As long as Nico Rosberg keeps finishing in second place, he will take the crown. And that’s exactly what Rosberg’s done in the two races since Japan.
Time is running out for Hamilton. If he keeps up his current run of form and wins the remaining races he won’t win the title unless he also achieves the following: Get at least one car per race to separate him from Rosberg at the flag.
The Red Bulls have come close to helping Hamilton. Had the Virtual Safety Car not played into Rosberg’s hands in Austin he would have had to pass Daniel Ricciardo on the track. In Mexico it was Max Verstappen’s turn to put Rosberg on the back foot: he came close to making a pass on two occasions.
Hamilton must have rewatched those races through gritted teeth. Twice Rosberg could have lost points. Now there are only two races left.
If Hamilton leads a Mercedes one-two for the third race in a row this weekend he will go to Abu Dhabi needing to win with Rosberg finishing off the podium to become champion. Can Hamilton afford to wait until the last race to start thinking about how he could influence his team mate’s finishing position?
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The difficulty of slowing a rival
Has it been done before?
Delaying a rival in the hope another driver will pass them is has seldom been seen in F1. One notable example occurred at Suzuka in 1997.
Championship leader Jacques Villeneuve was racing under appeal following a yellow flag infringement in practice. The Williams driver took the lead of the race ahead of title rival Michael Schumacher and before the end of the first lap backed off his pace in the hope Schumacher would be passed by third-placed Mika Hakkinen.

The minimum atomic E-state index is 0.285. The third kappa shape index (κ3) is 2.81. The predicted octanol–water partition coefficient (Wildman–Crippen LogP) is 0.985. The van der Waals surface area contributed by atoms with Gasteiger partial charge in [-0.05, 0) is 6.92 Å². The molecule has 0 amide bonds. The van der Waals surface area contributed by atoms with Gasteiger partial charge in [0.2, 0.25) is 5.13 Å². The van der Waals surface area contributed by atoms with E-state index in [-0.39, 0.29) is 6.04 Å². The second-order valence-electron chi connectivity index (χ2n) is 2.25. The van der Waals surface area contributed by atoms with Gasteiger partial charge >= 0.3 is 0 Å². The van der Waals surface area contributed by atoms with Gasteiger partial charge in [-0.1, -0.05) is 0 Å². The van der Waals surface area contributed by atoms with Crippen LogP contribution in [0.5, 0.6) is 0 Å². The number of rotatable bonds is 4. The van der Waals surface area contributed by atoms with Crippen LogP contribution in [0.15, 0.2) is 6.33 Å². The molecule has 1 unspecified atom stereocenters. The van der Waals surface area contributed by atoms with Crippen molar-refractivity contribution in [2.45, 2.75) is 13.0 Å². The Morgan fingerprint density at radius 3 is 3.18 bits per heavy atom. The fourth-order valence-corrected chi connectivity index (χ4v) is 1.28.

Villeneuve’s plan began to go awry when Schumacher’s compliant Ferrari team mate Eddie Irvine came into play. Irvine swept past Hakkinen and Schumacher on the second lap and appeared on Villeneuve’s tail. Villeneuve let Irvine go and continued to drive around four seconds off the pace in the hope Hakkinen would pounce on Schumacher.
Hakkinen couldn’t find a way by, and dropped out of contention after pitting. Villeneuve’s pit stop then dropped him behind Schumacher, who went on to win the race with ease after Irvine let him through. Villeneuve took the flag in fifth but his exclusion from the results was later upheld. His blocking tactics had failed to pay off.
Holding Rosberg up, and hoping a Red Bull or Ferrari jumps ahead of him, may be Hamilton’s last and best chance to hold onto his crown. But this is tricky territory.
First, Hamilton would need to strike the fine balance of holding up his team mate yet doing so in a way deemed legal by the ever-watchful stewards. Even a reprimand could mortally wound Hamilton’s title hopes, as he has already picked up two this year and a third would incur an automatic ten-place grid penalty.
Second, Hamilton would have to slow Rosberg down without compromising his own race. A repeat of their Spain collision would play into Rosberg’s hands, as Hamilton must reach the finish to narrow the 19-point gap.
Finally, Hamilton needs to do all this while fighting the one rival who has the greatest opportunity to scrutinise everything he does: his team mate. It would be a lot harder to pull the wool over the eyes of a championship rival from another team.
But it may be the only remaining chance for him to win the title. So how could he make it work?
Where can Hamilton hold Rosberg up?